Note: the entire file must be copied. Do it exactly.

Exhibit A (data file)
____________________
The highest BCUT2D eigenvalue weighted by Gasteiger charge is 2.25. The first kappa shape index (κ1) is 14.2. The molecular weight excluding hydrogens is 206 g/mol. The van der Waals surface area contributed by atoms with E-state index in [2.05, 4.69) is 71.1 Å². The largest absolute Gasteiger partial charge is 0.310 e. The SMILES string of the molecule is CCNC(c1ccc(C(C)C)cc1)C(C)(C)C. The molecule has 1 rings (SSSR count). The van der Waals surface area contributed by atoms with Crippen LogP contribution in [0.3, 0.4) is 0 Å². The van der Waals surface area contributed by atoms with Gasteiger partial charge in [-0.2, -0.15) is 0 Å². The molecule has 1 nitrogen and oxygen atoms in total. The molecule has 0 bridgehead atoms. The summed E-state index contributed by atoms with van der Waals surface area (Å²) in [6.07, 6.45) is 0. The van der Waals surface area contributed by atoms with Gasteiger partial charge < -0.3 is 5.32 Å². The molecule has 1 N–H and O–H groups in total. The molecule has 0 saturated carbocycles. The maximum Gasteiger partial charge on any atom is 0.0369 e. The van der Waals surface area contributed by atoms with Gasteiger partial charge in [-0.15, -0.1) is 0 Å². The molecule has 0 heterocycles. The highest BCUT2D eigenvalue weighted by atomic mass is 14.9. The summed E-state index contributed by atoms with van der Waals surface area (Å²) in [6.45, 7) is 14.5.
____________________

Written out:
The highest BCUT2D eigenvalue weighted by Gasteiger charge is 2.25. The first kappa shape index (κ1) is 14.2. The molecular weight excluding hydrogens is 206 g/mol. The van der Waals surface area contributed by atoms with E-state index in [2.05, 4.69) is 71.1 Å². The largest absolute Gasteiger partial charge is 0.310 e. The SMILES string of the molecule is CCNC(c1ccc(C(C)C)cc1)C(C)(C)C. The molecule has 1 rings (SSSR count). The van der Waals surface area contributed by atoms with Crippen LogP contribution in [0.3, 0.4) is 0 Å². The van der Waals surface area contributed by atoms with Gasteiger partial charge in [-0.2, -0.15) is 0 Å². The molecule has 1 nitrogen and oxygen atoms in total. The molecule has 0 bridgehead atoms. The summed E-state index contributed by atoms with van der Waals surface area (Å²) in [6.07, 6.45) is 0. The van der Waals surface area contributed by atoms with Gasteiger partial charge < -0.3 is 5.32 Å². The molecule has 1 N–H and O–H groups in total. The molecule has 0 saturated carbocycles. The maximum Gasteiger partial charge on any atom is 0.0369 e. The van der Waals surface area contributed by atoms with Gasteiger partial charge in [-0.15, -0.1) is 0 Å². The molecule has 0 heterocycles. The highest BCUT2D eigenvalue weighted by atomic mass is 14.9. The summed E-state index contributed by atoms with van der Waals surface area (Å²) in [6.45, 7) is 14.5.